Some modes of transport seem perfect for the landscapes they traverse. The train has the trans-Siberian journey; the car, Route 66; and the hot-air balloon, Cappadocian skies. For me, air travel has always been associated with the rumble of jet engines, but this was different. Gazing up I could count a medley of 20 hot-air balloons, some hovering hawk-high while others seemed to skim the tepee-tops. The morning stroll had helped me orient myself among this breathtaking scenery, but it was clearly not the best vantage point for revelling in its grandeur.

Giddy with anticipation, we ventured out at 6am the next day. The winter sun had not yet risen, the air was frosty and the sky overhead promised a spectacular sunrise. The sagging mists provided just the right degree of obscurity, thrown like a feather duvet over the landscape. Complimentary cups of Turkish tea at the launch site did not compensate for a hurried administrative process (no release forms). Slapdash procedures continued on board (no safety attachments and a hasty run-through of the landing routine). Isn’t it funny how deficiencies you would condemn at home are recast as “cultural experiences” when abroad.

Around us other balloons were growing, preparing for take-off. We snickered as a group of geriatric tourists, encumbered by colossal cameras, clambered into their basket. Another group of young thrill-seekers shrieked and gesticulated as their basket scraped forward, balloon-canvas billowing. By comparison our take-off was placid, so much so that I did not realise we were airborne until my girlfriend squeezed my hand. In the windless conditions our balloon ascended with the fluid precision of a piston. All was still, save for the splutter of the propane burner: a trivial disturbance given the welcome bursts of warmth it provided.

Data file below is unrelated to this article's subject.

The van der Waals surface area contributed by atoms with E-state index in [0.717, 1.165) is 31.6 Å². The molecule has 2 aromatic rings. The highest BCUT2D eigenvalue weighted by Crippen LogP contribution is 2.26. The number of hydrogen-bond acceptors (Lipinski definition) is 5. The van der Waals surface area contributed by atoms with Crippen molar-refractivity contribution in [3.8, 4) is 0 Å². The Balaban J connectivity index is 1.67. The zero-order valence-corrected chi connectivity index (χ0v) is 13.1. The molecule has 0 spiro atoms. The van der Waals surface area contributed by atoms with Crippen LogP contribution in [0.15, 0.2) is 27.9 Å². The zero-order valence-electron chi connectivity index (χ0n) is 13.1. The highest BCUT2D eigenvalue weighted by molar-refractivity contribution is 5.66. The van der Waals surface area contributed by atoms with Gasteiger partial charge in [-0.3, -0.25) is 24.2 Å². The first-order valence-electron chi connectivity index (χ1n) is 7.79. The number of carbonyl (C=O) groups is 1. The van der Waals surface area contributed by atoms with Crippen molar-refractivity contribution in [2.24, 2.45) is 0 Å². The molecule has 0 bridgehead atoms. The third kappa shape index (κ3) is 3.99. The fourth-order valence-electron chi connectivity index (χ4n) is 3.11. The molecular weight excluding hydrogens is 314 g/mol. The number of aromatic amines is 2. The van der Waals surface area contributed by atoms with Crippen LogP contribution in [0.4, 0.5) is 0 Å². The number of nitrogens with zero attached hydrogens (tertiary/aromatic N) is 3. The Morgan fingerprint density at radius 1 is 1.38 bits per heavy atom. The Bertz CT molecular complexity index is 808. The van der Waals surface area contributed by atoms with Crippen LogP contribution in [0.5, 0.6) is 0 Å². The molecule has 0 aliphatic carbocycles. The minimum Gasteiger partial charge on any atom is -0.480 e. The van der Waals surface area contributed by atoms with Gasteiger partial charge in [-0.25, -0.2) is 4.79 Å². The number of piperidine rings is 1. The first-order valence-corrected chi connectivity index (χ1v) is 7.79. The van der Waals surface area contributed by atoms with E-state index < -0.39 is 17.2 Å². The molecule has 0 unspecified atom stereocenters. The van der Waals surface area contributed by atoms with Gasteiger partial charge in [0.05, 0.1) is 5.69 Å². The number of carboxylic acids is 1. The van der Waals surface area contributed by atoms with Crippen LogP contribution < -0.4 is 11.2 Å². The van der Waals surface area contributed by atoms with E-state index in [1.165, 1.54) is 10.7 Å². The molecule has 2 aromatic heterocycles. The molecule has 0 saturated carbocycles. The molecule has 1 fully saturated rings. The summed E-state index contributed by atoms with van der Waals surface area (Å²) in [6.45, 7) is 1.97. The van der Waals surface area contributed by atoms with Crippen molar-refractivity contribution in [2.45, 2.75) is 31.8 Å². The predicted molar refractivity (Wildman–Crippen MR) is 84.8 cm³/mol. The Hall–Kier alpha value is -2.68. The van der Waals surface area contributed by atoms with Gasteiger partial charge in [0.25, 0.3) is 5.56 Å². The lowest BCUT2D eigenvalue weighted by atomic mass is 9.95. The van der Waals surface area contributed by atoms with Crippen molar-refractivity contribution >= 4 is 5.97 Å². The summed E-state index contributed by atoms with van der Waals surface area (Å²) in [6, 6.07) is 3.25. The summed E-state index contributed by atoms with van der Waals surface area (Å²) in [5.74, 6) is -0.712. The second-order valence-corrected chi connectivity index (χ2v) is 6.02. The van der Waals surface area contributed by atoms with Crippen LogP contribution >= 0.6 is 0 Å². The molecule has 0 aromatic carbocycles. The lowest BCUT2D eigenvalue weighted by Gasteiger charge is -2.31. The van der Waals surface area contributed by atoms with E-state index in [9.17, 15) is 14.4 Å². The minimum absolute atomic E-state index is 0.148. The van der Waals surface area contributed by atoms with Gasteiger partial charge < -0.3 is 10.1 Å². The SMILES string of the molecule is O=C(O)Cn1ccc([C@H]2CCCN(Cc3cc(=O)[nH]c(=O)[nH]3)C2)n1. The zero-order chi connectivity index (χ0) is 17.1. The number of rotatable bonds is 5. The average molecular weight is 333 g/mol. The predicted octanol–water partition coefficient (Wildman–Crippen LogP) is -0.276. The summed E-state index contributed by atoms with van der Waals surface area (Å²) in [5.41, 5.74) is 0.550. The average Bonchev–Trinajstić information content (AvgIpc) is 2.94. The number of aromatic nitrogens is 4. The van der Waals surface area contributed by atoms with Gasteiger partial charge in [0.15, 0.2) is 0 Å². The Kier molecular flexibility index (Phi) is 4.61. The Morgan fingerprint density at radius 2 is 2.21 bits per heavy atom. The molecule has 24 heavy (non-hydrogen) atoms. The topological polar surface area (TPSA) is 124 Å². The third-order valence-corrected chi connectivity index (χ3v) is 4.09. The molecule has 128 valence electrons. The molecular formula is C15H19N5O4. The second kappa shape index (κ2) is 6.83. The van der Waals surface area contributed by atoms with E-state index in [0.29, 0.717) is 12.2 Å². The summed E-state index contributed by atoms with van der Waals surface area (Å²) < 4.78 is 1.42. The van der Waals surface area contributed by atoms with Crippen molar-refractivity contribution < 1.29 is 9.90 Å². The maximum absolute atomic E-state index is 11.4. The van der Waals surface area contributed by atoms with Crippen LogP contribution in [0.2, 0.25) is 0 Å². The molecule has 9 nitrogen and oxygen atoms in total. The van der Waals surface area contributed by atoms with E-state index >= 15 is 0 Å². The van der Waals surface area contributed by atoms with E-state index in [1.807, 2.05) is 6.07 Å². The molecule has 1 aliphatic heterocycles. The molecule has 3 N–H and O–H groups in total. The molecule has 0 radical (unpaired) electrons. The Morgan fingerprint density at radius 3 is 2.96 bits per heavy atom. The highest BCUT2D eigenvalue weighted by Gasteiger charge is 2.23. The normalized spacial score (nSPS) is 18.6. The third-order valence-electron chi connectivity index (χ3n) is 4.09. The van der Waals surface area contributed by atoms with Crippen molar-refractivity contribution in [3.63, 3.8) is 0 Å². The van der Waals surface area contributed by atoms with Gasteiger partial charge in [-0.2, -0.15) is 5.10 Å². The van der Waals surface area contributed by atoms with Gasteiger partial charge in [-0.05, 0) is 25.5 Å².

Our senses were heightened and all sounds seemed amplified – particularly the groan of basket underfoot, triggered by every wide-eyed shuffle. Puffs of foggy breath accompanied each exclamation. The youngest passenger initially cowered beneath the rim of the basket. But before long, overcome by the sublimity of the setting, she emerged like a curious mouse that had just smelt cheese. As the sun rose, the clusters of stone chimneys cast long shadows over the landscape. The light illuminated jagged shapes that testified to numerous chapters of upheaval. As we gazed down into the shrouded depths of canyons, they seemed calm and resigned, with no echoes remaining of the cataclysmic forces that created them.